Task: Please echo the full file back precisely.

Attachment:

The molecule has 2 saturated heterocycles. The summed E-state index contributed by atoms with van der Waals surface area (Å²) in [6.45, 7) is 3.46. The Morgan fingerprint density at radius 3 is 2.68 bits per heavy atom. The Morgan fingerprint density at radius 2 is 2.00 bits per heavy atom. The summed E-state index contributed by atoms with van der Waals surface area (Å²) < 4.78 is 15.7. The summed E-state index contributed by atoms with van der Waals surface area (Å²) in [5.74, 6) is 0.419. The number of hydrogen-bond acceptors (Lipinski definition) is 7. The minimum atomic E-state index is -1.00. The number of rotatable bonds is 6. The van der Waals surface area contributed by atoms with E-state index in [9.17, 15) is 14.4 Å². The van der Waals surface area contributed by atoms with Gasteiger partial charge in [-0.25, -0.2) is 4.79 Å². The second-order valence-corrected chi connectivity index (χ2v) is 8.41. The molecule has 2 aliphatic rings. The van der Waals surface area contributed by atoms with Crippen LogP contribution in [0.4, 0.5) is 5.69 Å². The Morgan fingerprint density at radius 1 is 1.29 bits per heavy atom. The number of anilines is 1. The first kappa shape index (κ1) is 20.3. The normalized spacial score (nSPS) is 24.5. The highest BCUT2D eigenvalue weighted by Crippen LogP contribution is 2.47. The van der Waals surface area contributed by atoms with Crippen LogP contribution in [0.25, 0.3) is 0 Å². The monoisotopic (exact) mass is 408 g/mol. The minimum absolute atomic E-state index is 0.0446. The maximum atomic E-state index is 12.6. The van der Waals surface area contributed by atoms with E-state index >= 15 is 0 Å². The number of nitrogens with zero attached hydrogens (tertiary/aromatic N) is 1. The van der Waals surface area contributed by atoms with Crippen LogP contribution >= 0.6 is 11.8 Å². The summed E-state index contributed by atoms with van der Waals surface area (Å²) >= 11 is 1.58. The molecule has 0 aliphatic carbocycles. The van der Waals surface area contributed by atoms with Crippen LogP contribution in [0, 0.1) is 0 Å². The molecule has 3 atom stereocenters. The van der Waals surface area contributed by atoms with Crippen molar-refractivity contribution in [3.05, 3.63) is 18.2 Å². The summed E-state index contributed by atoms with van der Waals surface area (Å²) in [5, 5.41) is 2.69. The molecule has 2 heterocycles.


The molecule has 2 saturated heterocycles. The summed E-state index contributed by atoms with van der Waals surface area (Å²) in [6.45, 7) is 3.46. The Morgan fingerprint density at radius 3 is 2.68 bits per heavy atom. The Morgan fingerprint density at radius 2 is 2.00 bits per heavy atom. The summed E-state index contributed by atoms with van der Waals surface area (Å²) < 4.78 is 15.7. The summed E-state index contributed by atoms with van der Waals surface area (Å²) in [5.74, 6) is 0.419. The number of hydrogen-bond acceptors (Lipinski definition) is 7. The minimum atomic E-state index is -1.00. The number of rotatable bonds is 6. The van der Waals surface area contributed by atoms with E-state index in [9.17, 15) is 14.4 Å². The van der Waals surface area contributed by atoms with Gasteiger partial charge in [-0.25, -0.2) is 4.79 Å². The second-order valence-corrected chi connectivity index (χ2v) is 8.41. The molecule has 2 aliphatic rings. The van der Waals surface area contributed by atoms with Crippen LogP contribution in [0.4, 0.5) is 5.69 Å². The Morgan fingerprint density at radius 1 is 1.29 bits per heavy atom. The number of anilines is 1. The first kappa shape index (κ1) is 20.3. The normalized spacial score (nSPS) is 24.5. The highest BCUT2D eigenvalue weighted by Crippen LogP contribution is 2.47. The van der Waals surface area contributed by atoms with Crippen LogP contribution in [0.25, 0.3) is 0 Å². The monoisotopic (exact) mass is 408 g/mol. The minimum absolute atomic E-state index is 0.0446. The maximum atomic E-state index is 12.6. The van der Waals surface area contributed by atoms with E-state index >= 15 is 0 Å². The number of nitrogens with zero attached hydrogens (tertiary/aromatic N) is 1. The van der Waals surface area contributed by atoms with Crippen LogP contribution >= 0.6 is 11.8 Å². The summed E-state index contributed by atoms with van der Waals surface area (Å²) >= 11 is 1.58. The molecule has 0 aliphatic carbocycles. The van der Waals surface area contributed by atoms with Crippen LogP contribution in [0, 0.1) is 0 Å². The molecule has 3 atom stereocenters. The van der Waals surface area contributed by atoms with Crippen molar-refractivity contribution in [3.05, 3.63) is 18.2 Å². The summed E-state index contributed by atoms with van der Waals surface area (Å²) in [5, 5.41) is 2.69. The molecule has 2 heterocycles.